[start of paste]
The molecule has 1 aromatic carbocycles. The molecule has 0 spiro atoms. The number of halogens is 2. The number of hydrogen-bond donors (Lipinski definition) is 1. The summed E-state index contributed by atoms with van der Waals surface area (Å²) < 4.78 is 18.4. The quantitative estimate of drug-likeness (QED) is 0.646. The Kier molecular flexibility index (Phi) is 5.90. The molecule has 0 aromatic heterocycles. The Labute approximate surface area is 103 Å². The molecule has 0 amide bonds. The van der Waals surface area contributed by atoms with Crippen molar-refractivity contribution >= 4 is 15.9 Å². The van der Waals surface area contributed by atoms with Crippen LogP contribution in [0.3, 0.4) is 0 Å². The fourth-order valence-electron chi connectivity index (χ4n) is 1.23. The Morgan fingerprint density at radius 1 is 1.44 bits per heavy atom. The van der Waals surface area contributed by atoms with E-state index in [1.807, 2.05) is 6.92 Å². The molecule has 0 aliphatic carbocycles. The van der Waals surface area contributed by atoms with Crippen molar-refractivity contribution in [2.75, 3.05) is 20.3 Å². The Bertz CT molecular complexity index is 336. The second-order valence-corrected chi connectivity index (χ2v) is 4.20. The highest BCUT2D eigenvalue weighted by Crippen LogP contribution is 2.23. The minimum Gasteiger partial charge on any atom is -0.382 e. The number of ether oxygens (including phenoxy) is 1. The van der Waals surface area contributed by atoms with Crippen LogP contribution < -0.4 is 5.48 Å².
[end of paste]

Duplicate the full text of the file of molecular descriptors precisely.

The molecule has 1 aromatic carbocycles. The molecule has 0 spiro atoms. The number of halogens is 2. The number of hydrogen-bond donors (Lipinski definition) is 1. The summed E-state index contributed by atoms with van der Waals surface area (Å²) < 4.78 is 18.4. The quantitative estimate of drug-likeness (QED) is 0.646. The Kier molecular flexibility index (Phi) is 5.90. The molecule has 0 aromatic heterocycles. The Labute approximate surface area is 103 Å². The molecule has 0 amide bonds. The van der Waals surface area contributed by atoms with Crippen molar-refractivity contribution >= 4 is 15.9 Å². The van der Waals surface area contributed by atoms with Crippen LogP contribution in [0.3, 0.4) is 0 Å². The fourth-order valence-electron chi connectivity index (χ4n) is 1.23. The Morgan fingerprint density at radius 1 is 1.44 bits per heavy atom. The van der Waals surface area contributed by atoms with E-state index in [1.807, 2.05) is 6.92 Å². The molecule has 0 aliphatic carbocycles. The van der Waals surface area contributed by atoms with Crippen molar-refractivity contribution in [2.75, 3.05) is 20.3 Å². The Bertz CT molecular complexity index is 336. The second-order valence-corrected chi connectivity index (χ2v) is 4.20. The highest BCUT2D eigenvalue weighted by Crippen LogP contribution is 2.23. The minimum Gasteiger partial charge on any atom is -0.382 e. The number of ether oxygens (including phenoxy) is 1. The van der Waals surface area contributed by atoms with Crippen LogP contribution < -0.4 is 5.48 Å².